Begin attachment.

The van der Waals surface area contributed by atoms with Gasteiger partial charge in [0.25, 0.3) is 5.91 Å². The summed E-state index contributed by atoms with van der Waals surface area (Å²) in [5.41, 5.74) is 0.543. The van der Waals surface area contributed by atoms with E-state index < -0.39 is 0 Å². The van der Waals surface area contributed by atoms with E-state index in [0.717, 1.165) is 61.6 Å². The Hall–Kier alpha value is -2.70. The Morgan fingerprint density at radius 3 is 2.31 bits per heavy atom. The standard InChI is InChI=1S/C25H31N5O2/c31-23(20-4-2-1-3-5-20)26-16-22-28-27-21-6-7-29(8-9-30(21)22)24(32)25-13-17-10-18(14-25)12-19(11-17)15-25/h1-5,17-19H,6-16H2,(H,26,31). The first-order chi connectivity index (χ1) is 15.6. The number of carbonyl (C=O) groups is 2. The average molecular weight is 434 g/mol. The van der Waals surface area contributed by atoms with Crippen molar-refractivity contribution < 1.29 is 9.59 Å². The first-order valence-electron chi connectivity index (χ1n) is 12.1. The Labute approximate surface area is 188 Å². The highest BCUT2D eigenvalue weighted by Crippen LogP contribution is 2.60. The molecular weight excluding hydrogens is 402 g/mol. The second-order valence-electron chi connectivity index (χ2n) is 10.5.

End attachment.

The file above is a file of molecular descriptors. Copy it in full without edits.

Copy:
The van der Waals surface area contributed by atoms with Gasteiger partial charge in [0.25, 0.3) is 5.91 Å². The summed E-state index contributed by atoms with van der Waals surface area (Å²) in [5.41, 5.74) is 0.543. The van der Waals surface area contributed by atoms with E-state index < -0.39 is 0 Å². The van der Waals surface area contributed by atoms with E-state index in [0.717, 1.165) is 61.6 Å². The Hall–Kier alpha value is -2.70. The Morgan fingerprint density at radius 3 is 2.31 bits per heavy atom. The standard InChI is InChI=1S/C25H31N5O2/c31-23(20-4-2-1-3-5-20)26-16-22-28-27-21-6-7-29(8-9-30(21)22)24(32)25-13-17-10-18(14-25)12-19(11-17)15-25/h1-5,17-19H,6-16H2,(H,26,31). The first-order chi connectivity index (χ1) is 15.6. The number of carbonyl (C=O) groups is 2. The average molecular weight is 434 g/mol. The van der Waals surface area contributed by atoms with Crippen molar-refractivity contribution < 1.29 is 9.59 Å². The first-order valence-electron chi connectivity index (χ1n) is 12.1. The Labute approximate surface area is 188 Å². The highest BCUT2D eigenvalue weighted by Crippen LogP contribution is 2.60. The molecular weight excluding hydrogens is 402 g/mol. The second-order valence-electron chi connectivity index (χ2n) is 10.5.